Puerta del Sol Christmas Tree

Madrid’s regal and giant Christmas tree isn’t the only thing in the square that is lit with colorful Christmas lights. There is also a Christmas market nearby in Plaza Mayor, as well as lighting displays on every street.

If you are traveling around and want to check out some great Christmas tree displays, here are some other notable mentions:

  • Zócalo, Mexico City Christmas Tree
  • Trafalgar Square, London Christmas Tree
  • Strasbourg, France Christmas Tree
  • Capitol Hill, Washington D.C. Christmas Tree
  • Vilnius, Lithuania Christmas Tree

Conclusion

And there you have it, that’s the symbolism and meaning behind the Christmas tree. Those traditions started in Central Europe during the Middle Ages. From there, it is rumored that Martin Luther added lit candles to the tree, and from there it took off to the traditions and customs we have today. The Christmas tree is now the centerpiece of every home of those families that celebrate Christmas. Today, the Christmas tree has far more meaning than just a religious significance. Families gather around it and celebrate what Christmas means to them — happiness and joy, selflessness, gratitude, unity, peace, and family.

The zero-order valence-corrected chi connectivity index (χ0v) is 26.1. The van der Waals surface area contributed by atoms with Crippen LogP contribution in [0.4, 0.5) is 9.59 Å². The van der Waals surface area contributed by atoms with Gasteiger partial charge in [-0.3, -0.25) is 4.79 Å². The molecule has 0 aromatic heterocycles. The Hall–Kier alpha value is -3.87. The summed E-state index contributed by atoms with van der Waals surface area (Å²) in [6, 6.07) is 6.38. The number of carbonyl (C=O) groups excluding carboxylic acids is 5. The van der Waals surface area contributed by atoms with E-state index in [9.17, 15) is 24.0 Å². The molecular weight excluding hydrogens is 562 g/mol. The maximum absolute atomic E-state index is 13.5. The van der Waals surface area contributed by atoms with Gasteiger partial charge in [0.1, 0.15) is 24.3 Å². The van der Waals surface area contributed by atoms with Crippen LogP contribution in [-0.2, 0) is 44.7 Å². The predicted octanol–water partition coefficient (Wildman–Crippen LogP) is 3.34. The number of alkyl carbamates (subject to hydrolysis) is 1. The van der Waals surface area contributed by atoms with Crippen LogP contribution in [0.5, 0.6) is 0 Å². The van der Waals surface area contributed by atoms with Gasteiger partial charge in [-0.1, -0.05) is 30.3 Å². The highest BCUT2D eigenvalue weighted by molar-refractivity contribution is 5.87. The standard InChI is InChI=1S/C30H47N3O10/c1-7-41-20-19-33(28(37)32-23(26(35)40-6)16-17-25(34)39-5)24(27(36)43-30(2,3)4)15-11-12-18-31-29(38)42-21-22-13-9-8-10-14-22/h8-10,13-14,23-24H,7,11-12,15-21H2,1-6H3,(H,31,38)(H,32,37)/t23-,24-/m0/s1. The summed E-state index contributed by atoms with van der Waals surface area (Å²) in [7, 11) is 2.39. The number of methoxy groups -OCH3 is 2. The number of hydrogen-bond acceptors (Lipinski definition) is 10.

The photo featured at the top of this post is © Christian Carollo/Shutterstock.com


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About the Author

Patrick Macfarland is a writer at A-Z Animals primarily covering travel, geography, and history. Patrick has been writing for more than 10 years. In the past, he has been a teacher and a political candidate. He holds a Bachelor's Degree in Political Science from SDSU and a Master's Degree in European Union Studies from CIFE. From San Diego, California, Patrick loves to travel and try new recipes to cook.